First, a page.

Once the IF amplifier builds the signal up to a point where it can be successfully demodulated with good volume, you will want a detector circuit to recover the modulating audio. The simplest AM detector is the envelope detector shown in Fig. 5-22. The envelope detector is a single-diode rectifier at the output of the last IF transformer. The diode should be a germanium type, such as 1N34, IN60, 1N270, ECG-109, or NTE-109 devices. A volume-control potentiometer serves as the load for the diode, and a 0-GI-jjlF capacitor filters out a residual IF signal that remains in the circuit following demodulation.
D1 IN 60 1N34
lDkO f ~ 0 ]|lF Alternate Circuit
5-22 AM envelope detector circuit.
The detector stage must be capacitor-coupied to protect the following stage because the demodulation process produces a smaJl dc offset. The capacitor strips off the dc and makes the signal once again ac. In some nases, the audio stage following the detector contains the volume control, so an alternate circuit shown in Fig. 5-22 is used at the detector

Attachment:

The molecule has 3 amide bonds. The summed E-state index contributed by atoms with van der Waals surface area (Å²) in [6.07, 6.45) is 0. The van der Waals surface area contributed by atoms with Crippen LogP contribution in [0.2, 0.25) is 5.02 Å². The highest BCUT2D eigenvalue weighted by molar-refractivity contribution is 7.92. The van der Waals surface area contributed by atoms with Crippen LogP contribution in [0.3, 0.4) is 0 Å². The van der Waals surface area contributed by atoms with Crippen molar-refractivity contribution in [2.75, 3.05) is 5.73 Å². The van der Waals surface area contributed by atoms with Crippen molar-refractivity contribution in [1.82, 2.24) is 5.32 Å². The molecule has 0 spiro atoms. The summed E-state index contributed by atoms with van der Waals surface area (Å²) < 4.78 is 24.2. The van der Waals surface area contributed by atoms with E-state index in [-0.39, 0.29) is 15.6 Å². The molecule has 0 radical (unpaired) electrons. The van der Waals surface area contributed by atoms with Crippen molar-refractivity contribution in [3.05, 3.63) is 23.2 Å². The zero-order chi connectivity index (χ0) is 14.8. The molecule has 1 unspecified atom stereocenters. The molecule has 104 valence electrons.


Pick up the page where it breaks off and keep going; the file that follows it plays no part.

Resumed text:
The basis for the audio stage is the easily obtained LM-386 IC audio subsystem clup (Fig, 5-23 A). This chip is easily obtained in replacement sen ^conductor lines, from RadioShack and from a number of mail-order sources. Although the low power level leaves something to be desired t the LM-386 is both better beltaved and more easily obtained than certain higher-powered audio subsystem chips.
Figure 5-23B shows the basic circuit for the LM-386 chip when it is used as an audio stage for a receiver project. Mot ice that the circuit is extremely simple in that it basically has just input, output, ground, and V+ connections. The circuit is able to
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